“Have you ever wondered why… why we live like this? Not just us, but everyone. It’s weird.”
The heat outside was unbearable that day. Colorado winters can drop down to temps that would scare away a bear, and now that I think about it, it does. But people forget that summers in some Colorado counties can be just as hot as Arizona. All the birds and clouds must have been blown away by the hot wind, allowing the sun to glide freely onto every building, tree, or exposed scalp of unfortunate pedestrians.
I turned to look at Skylar, contemplating her question while surveying every dimple and curve wrapped inside the light skin of her face. She was the most beautiful girl I'd ever met. Not just because of her looks, or style. A mystical feeling creeps around me like mist every time I see her. The mist never quite touched me, but I could sense it’s allure coaxing and circling my mind.
“What do you mean?”
We sat there a minute, legs dangling from the open face of the treehouse, watching the endless rows of cars go by on the street behind the fence of her backyard. We sat, listening to the constant whir of engines, all varying in volume and tone but still merging into one ugly crescendo.
“Even when I was little, I always thought about why humans do such boring, pointless things. In the past, people would always live off of the land around them, sustainably. They would put so much energy and effort into doing things that, now, we do in seconds without even really trying.”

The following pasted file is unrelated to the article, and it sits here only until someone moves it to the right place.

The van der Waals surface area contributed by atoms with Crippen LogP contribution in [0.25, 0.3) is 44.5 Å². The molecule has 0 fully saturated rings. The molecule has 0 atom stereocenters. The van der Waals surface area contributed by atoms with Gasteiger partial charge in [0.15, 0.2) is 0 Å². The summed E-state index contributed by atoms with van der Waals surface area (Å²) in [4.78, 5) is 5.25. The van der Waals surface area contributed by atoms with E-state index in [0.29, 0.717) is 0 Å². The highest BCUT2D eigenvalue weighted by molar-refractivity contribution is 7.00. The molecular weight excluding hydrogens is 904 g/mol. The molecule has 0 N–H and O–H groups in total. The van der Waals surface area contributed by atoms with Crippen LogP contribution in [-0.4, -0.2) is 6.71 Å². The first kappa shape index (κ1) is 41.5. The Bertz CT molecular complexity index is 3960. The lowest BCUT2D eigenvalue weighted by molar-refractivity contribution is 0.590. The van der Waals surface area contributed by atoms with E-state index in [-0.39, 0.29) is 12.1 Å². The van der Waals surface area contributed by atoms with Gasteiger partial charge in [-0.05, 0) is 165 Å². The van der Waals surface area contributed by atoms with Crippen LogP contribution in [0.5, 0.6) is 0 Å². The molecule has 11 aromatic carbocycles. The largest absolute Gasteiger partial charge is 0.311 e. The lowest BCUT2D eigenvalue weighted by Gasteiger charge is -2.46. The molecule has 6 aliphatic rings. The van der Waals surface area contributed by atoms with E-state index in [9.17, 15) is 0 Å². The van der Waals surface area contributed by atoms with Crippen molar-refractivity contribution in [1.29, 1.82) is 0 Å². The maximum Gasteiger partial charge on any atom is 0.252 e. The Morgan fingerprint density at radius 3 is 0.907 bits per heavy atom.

Her point perplexed me. What was she saying, that we’re lucky for having so much ease in our lives, or wondering how we got to this point? Skylar always made me think about things that I would have never imagined would be so important. She made me feel connected to something, even if I had no clue what that something was.
Before I could repeat my previous question, she continued her statement.
“We’re all so disconnected, you know.” Her dazzling, blue eyes darted up to mine, holding me in a sort of concentrated trance. “We’re humans, and we're organic beings. Or at least, I think we still are. We were meant to live hand and hand with nature, but we don’t. Instead, we live our lives in a shielded bubble, protecting us from a world of harder work and greater sacrifice. Except the work is for a good purpose, and the sacrifice is only the risk of losing touch with the bubble.”
At this point, I twisted my face into an expression of confusion. I’ll admit, I was becoming a little nervous. I had no idea where she was going with this conversation, and the topic of life always made me feel uneasy.
“I don’t understand what you're talking about. What’s wrong with this, err, bubble?”
Skylar sighed and leaned back against the wall next to her, pulling her feet up inside the treehouse, facing me. I followed with a similar action.
“Everyone goes to school as a child and learns many pointless things they'll never need. Then they get older, get a job, and work mindlessly in a field they’re not interested in and benefits them in no way except getting paid. They go home and sleep at night, dreaming about a gigantic mansion, money they’ll never spend, and new devices that will make their life even easier and more purposeless than it was before. It’s the life that everyone seems to want, but I don’t understand why.”
I watched her tuck a brown lock of long, wavy hair behind her ear.
“I don’t see what’s so wrong with that. Wouldn’t you want to be rich and live in a house with everything you want? You wouldn't have to work as hard to do anything at home, and you could do whatever you wanted to. That sounds nice to me.” I said.